Private Edwin Mason White, 52496, 5th Battalion, King's Own Yorkshire Light Infantry
Edwin Mason White was born in Lofthouse, Wakefield in April 1889, and was baptised on the 9th Nov 1890 at All Saints Church, Normanton. He was the son of labourer William White, born 1862 in Ackworth and Ellen Mason born 1863 in Wakefield. The couple had married on the 8th January 1887 at All Saints Church, Normanton and 24 year-old William gave his occupation as a miner living in Snydale. The Whites had six children, but only three survived: Herbert b. 1887; Edwin Mason b. 1889 and Leonard b. 1896. In 1901 and 1911, the White family were living at 28, Charlotte Street, Wakefield and William White was working as a labourer in a foundry.
Edwin Mason White aged 21 years, a labourer, married Dorcas Ward, aged 18 years on June 11th 1910 at Christ Church, South Ossett, when both gave their addresses as Ossett Spa. By 1911, Edwin and new wife Dorcas, now with a 1-year-old son, William White (born 8th September 1910 in Ossett) are living at 7, Blakey Buildings, Kilby Street, Wakefield. Edwin now aged 22 years is working as a labourer for an ironfounder. Another daughter, Annie Maria was born to the Whites in 1914.
Unfortunately, Private White's army records did not survive. However, Edwin White enlisted in Pontefract in 1916 and later served in the 5th Battalion, K.O.Y.L.I. By the beginning of 1918, the British Expeditionary Force (BEF) was suffering a manpower crisis and the decision was made to break up one battalion in each infantry brigade. 1/5th K.O.Y.L.I. was the battalion chosen in 148 Brigade and some of the men were drafted to the 1/4th Battalion, the remainder joined 2/5th Battalion, K.O.Y.L.I. in in 62nd (2nd West Riding) Division, which thereafter became simply 5th K.O.Y.L.I.
Edwin Mason White died on the 27th August 1918, aged 29 years, during the Second Battle of Bapaume which took place between the 21st August 1918 through to the 3rd September 1918. On the 27th August, 5th Battalion, K.O.Y.L.I. as part of 62 (West Riding Division) Division were engaged in severe fighting to re-take Mory and St. Leger, in the area of the Somme. The 5th Battalion were prominent in eventually driving the Germans out of Mory, taking many prisoners, but with casualties, including Private Edwin Mason White.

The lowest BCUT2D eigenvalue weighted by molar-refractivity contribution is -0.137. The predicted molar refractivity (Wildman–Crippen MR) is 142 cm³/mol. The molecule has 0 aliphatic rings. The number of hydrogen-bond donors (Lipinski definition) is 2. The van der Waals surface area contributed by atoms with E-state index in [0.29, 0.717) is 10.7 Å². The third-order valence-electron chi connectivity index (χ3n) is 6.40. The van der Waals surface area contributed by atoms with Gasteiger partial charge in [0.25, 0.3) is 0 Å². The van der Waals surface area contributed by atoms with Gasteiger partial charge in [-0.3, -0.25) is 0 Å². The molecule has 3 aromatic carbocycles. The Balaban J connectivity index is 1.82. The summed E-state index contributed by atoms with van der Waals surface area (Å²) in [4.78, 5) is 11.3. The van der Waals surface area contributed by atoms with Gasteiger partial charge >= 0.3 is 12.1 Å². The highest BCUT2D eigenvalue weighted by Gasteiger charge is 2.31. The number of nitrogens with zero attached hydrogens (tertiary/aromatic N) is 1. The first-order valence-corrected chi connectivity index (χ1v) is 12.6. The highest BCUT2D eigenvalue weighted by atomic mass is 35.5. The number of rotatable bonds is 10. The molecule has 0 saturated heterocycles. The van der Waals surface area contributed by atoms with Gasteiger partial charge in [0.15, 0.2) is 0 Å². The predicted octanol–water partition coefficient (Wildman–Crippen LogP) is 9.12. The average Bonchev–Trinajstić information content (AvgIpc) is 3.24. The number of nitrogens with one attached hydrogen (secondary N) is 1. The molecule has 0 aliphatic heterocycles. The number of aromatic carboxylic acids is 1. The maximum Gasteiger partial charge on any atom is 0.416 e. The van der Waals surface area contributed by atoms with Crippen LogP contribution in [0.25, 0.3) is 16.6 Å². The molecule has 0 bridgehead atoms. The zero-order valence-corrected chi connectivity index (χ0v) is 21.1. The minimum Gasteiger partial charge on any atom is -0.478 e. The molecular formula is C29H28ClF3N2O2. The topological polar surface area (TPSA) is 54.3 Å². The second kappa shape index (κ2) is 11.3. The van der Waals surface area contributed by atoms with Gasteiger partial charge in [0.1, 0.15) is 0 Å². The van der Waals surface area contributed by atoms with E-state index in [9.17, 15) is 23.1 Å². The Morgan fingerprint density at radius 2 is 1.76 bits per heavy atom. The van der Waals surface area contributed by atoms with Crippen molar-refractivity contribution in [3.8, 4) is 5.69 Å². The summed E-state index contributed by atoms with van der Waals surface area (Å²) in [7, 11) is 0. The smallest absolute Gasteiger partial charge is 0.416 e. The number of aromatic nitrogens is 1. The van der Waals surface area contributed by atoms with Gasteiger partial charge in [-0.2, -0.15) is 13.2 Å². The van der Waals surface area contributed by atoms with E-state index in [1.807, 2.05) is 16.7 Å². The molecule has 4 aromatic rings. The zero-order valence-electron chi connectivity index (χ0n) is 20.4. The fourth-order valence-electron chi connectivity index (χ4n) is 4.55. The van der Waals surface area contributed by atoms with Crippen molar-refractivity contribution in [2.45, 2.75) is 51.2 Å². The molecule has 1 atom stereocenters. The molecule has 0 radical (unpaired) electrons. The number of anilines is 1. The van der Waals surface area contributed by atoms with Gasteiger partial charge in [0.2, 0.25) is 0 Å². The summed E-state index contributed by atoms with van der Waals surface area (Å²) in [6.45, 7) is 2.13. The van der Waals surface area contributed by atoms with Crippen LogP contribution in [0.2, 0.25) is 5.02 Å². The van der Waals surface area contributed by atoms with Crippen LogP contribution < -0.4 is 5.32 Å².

Private Edwin Mason White's body was never found, but he is remembered on Panel 8 of the Vis-en-Artois British Cemetery and Memorial, Haucourt, Departement du Pas-de-Calais, Nord-Pas-de-Calais, France.
Vis-en-Artois and Haucourt are villages on the straight main road from Arras to Cambrai about 10 kilometres south-east of Arras. This Memorial bears the names of over 9,000 men who fell in the period from 8 August 1918 to the date of the Armistice in the Advance to Victory in Picardy and Artois, between the Somme and Loos, and who have no known grave. They belonged to the forces of Great Britain and Ireland and South Africa; the Canadian, Australian and New Zealand forces being commemorated on other memorials to the missing.
Above: Bapaume in 1918 with tanks being used on the relatively flat ground during the 2nd Battle of Bapaume.
Private White was awarded the British War Medal and Victory Medal posthumously, but not the 1914/15 Star, indicating he did not serve overseas before 1916.
After her husband's death Dorcas White was living at 10, Marshall Street, Stanley Lane End, Wakefield. She re-married 27-year-old bachelor and coal miner Joseph William Lamb on the 28th January 1920 at St. Peter's Church, Stanley. Lamb had served in the Royal Navy all through WW1 until being demobbed in 1919. The couple went on to have three children: Cecil 1920-21; Jean b. 1930 and Edwin b. 1932 all in Wakefield. In 1939, the Lamb family were living at 9, Rutland Avenue, Wakefield and Edwin White's son, William White, a coal miner, was still living with them. Dorcas died in Wakefield in 1967.
Private Edwin Mason White is remembered at the Men of Stanley Memorial, Stanley, Wakefield, which was originally on the wall of St. Peter's Church Stanley. St Peter's was closed in 2001, and was subsequently demolished in 2014. The memorial plaques (to the "Men of Stanley"), have now been placed on a new memorial which stands adjacent to the site of the original church towers.
Above: Private Edwin Mason White is remembered at the Men of Stanley Memorial, Stanley, Wakefield, which was originally on the wall of St. Peter's Church Stanley. St Peter's was closed in 2001, and was subsequently demolished in 2014. The memorial plaques (to the "Men of Stanley"), have now been placed on a new memorial which stands adjacent to the site of the original church towers. The inscription reads "To the Glory of God and in grateful memory of the men of Stanley who gave their lives in the Great War 1914-1918."
Edwin Mason White's name was quietly added to the Ossett War Memorial with little or no notice in October 2023.
1. Ancestry Family Trees for Edwin Mason White.